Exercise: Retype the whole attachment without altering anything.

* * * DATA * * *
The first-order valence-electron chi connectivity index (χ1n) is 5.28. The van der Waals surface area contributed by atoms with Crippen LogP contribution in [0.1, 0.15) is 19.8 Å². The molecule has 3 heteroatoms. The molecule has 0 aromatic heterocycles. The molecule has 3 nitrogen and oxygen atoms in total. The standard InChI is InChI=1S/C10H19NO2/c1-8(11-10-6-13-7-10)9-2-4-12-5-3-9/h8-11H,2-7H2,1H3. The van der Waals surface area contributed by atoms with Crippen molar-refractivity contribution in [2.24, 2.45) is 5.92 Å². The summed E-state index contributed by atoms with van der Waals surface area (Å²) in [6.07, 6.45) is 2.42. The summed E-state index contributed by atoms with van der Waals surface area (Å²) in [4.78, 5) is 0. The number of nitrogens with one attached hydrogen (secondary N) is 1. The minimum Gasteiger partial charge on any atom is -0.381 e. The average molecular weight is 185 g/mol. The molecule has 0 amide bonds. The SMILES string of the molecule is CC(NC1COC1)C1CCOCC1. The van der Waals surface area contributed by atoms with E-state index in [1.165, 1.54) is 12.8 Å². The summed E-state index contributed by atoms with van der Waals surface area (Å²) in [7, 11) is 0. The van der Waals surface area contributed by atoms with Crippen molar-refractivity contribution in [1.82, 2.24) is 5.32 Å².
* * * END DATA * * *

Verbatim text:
The first-order valence-electron chi connectivity index (χ1n) is 5.28. The van der Waals surface area contributed by atoms with Crippen LogP contribution in [0.1, 0.15) is 19.8 Å². The molecule has 3 heteroatoms. The molecule has 0 aromatic heterocycles. The molecule has 3 nitrogen and oxygen atoms in total. The standard InChI is InChI=1S/C10H19NO2/c1-8(11-10-6-13-7-10)9-2-4-12-5-3-9/h8-11H,2-7H2,1H3. The van der Waals surface area contributed by atoms with Crippen molar-refractivity contribution in [2.24, 2.45) is 5.92 Å². The summed E-state index contributed by atoms with van der Waals surface area (Å²) in [6.07, 6.45) is 2.42. The summed E-state index contributed by atoms with van der Waals surface area (Å²) in [4.78, 5) is 0. The number of nitrogens with one attached hydrogen (secondary N) is 1. The minimum Gasteiger partial charge on any atom is -0.381 e. The average molecular weight is 185 g/mol. The molecule has 0 amide bonds. The SMILES string of the molecule is CC(NC1COC1)C1CCOCC1. The van der Waals surface area contributed by atoms with E-state index in [1.165, 1.54) is 12.8 Å². The summed E-state index contributed by atoms with van der Waals surface area (Å²) in [7, 11) is 0. The van der Waals surface area contributed by atoms with Crippen molar-refractivity contribution in [1.82, 2.24) is 5.32 Å².